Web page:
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United States Department of Agriculture

Agricultural Research Service

Research Project: SEED INCREASE AND PHYTOSANITARY ASSESSMENT OF QUARANTINED AND TROPICALLY-ADAPTED GENETIC RESOURCES

Location: Tropical Crops and Germplasm Research

2011 Annual Report


1a.Objectives (from AD-416)
Objective 1: Increase seed and conduct phytosanitary assessments for more than 1,000 NPGS Sorghum and Zea accessions which are subject to quarantine restrictions, so as to make additional certified, pathogen-tested seeds available to users. Objective 2: Regenerate about 8,000 NPGS accessions with few seeds, low viabilities, and adaptations to equatorial latitudes and long-seasons, emphasizing Sorghum, Zea, Vigna, Cucurbita, Leucaena, and Psophocarpus. Record key agronomic traits such as host-plant resistance to biotic and abiotic stresses.


1b.Approach (from AD-416)
Select and treat seed for freedom of signs and symptoms of pathogens; conduct annual disease surveys; inspect and verify status of plants (PPQ); grow quarantined and/or photoperiod-sensitive crops, report new diseases, maintain low pest levels, bag heads prior to anthesis; identify diseases and take regulatory action; record key descriptor information for entry into GRIN; harvest seed and examine for disease symptoms; and return seed to National Plant Germplasm System.


3.Progress Report
Research in this project is service oriented and assists ARS curators with the introduction of new germplasm, seed regeneration and increase, and recording of descriptor notes for entry into the Germplasm Resources Information Network (GRIN). Accessions of sorghum, corn, cowpea, Leucaena, cucurbits, Crotalaria and winged bean are being regenerated at St. Croix, U.S. Virgin Islands (USVI) and Isabela, Puerto Rico and descriptor notes for phenotypic traits are being recorded. A high-yielding cowpea accession with tolerance to cucumber mosaic virus (CMV) and blackeye cowpea mosaic virus (BlCMV) was identified. Four plant introductions (PIs) and one commercial cultivar some of which have shown some tolerance to alkaline soils in unreplicated, seed regeneration plots of the U.S. cowpea collection were evaluated in replicated field experiments at St. Croix, USVI and Miami, FL. PI’s 582605 and 582674 had significantly higher yield at both locations as compared to other genotypes used in the study. These genotypes may serve as an alternative to small holders in areas where agricultural production is restricted by high soil alkalinity.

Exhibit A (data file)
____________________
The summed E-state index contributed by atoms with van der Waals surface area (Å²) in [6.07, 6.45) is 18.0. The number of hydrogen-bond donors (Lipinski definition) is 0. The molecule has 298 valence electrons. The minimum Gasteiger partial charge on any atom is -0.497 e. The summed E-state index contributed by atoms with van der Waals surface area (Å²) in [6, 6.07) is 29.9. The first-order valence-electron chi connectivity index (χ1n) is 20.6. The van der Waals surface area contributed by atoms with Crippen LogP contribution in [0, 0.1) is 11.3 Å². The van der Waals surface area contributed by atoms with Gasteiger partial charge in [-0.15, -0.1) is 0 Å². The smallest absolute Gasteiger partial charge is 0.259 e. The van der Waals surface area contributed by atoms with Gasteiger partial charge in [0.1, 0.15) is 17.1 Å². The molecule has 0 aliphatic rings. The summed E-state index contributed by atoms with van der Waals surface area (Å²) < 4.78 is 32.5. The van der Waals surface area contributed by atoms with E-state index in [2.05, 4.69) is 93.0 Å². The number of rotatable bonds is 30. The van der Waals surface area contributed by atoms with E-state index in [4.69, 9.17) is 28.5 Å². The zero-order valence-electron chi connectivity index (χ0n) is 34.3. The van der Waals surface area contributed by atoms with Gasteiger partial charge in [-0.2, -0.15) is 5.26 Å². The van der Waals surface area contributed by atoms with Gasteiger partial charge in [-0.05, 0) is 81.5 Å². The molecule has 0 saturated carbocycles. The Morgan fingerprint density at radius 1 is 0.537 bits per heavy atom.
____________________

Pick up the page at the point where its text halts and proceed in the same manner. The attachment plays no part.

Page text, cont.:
4.Accomplishments
1. Seed regeneration and phenotypic characterization of grain crops germplasm for the National Plant Germplasm System (NPGS). Seed of crops must be maintained alive and sufficiently diverse for scientists to be able to develop new plant varieties that can resist pests, diseases and environmental stresses. During Fiscal Year 2011, 1,663 accessions of sorghum, 36 of photoperiod-sensitive corn, 52 of cowpea, 13 cucurbits, 17 winged bean, 4 Crotalaria, and 20 Leucaena were planted and seed-regenerated by ARS researchers at St. Croix, U.S.Virgin Islands and Isabela, Puerto Rico, for seed increase and characterization of plant traits. Release of these materials to regional plant introduction stations allowed an expansion of genebanks, maintenance of viable seed, and documentation of important plant traits that are used by scientists working on the improvement of these crops. A total of 74 phenotypic descriptors were recorded for the above crops and sent to curators for incorporation into the Germplasm Resources Information Network (GRIN). Over 1000 sorghum panicles from accessions regenerated at St. Croix were photographed, images edited and database tables prepared for the Plant Genetic Resources Conservation Unit, Griffin, GA, for their incorporation into GRIN.


Last Modified: 9/29/2014
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